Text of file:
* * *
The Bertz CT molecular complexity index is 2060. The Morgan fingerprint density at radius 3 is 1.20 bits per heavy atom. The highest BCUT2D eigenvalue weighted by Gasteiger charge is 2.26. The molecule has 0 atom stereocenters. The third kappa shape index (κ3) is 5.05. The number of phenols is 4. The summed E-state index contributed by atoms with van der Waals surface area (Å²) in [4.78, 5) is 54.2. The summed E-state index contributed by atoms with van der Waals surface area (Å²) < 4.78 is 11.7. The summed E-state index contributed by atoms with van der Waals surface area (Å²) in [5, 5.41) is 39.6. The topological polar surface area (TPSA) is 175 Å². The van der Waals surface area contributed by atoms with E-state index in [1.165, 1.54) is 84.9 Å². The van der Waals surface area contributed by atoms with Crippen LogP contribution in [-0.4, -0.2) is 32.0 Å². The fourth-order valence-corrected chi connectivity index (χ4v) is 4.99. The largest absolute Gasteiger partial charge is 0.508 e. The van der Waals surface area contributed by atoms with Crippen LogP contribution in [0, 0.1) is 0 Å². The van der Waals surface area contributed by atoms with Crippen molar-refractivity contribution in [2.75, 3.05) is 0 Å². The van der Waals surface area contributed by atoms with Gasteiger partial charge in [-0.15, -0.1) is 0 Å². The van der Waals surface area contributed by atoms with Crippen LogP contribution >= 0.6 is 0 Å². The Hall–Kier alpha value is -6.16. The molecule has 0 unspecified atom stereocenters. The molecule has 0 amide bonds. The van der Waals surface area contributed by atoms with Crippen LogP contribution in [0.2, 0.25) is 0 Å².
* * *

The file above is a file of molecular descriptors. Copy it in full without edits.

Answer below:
The Bertz CT molecular complexity index is 2060. The Morgan fingerprint density at radius 3 is 1.20 bits per heavy atom. The highest BCUT2D eigenvalue weighted by Gasteiger charge is 2.26. The molecule has 0 atom stereocenters. The third kappa shape index (κ3) is 5.05. The number of phenols is 4. The summed E-state index contributed by atoms with van der Waals surface area (Å²) in [4.78, 5) is 54.2. The summed E-state index contributed by atoms with van der Waals surface area (Å²) < 4.78 is 11.7. The summed E-state index contributed by atoms with van der Waals surface area (Å²) in [5, 5.41) is 39.6. The topological polar surface area (TPSA) is 175 Å². The van der Waals surface area contributed by atoms with E-state index in [1.165, 1.54) is 84.9 Å². The van der Waals surface area contributed by atoms with Crippen LogP contribution in [-0.4, -0.2) is 32.0 Å². The fourth-order valence-corrected chi connectivity index (χ4v) is 4.99. The largest absolute Gasteiger partial charge is 0.508 e. The van der Waals surface area contributed by atoms with Crippen LogP contribution in [0, 0.1) is 0 Å². The van der Waals surface area contributed by atoms with Crippen molar-refractivity contribution in [2.75, 3.05) is 0 Å². The van der Waals surface area contributed by atoms with Gasteiger partial charge in [-0.15, -0.1) is 0 Å². The van der Waals surface area contributed by atoms with Crippen LogP contribution >= 0.6 is 0 Å². The Hall–Kier alpha value is -6.16. The molecule has 0 unspecified atom stereocenters. The molecule has 0 amide bonds. The van der Waals surface area contributed by atoms with Crippen LogP contribution in [0.2, 0.25) is 0 Å².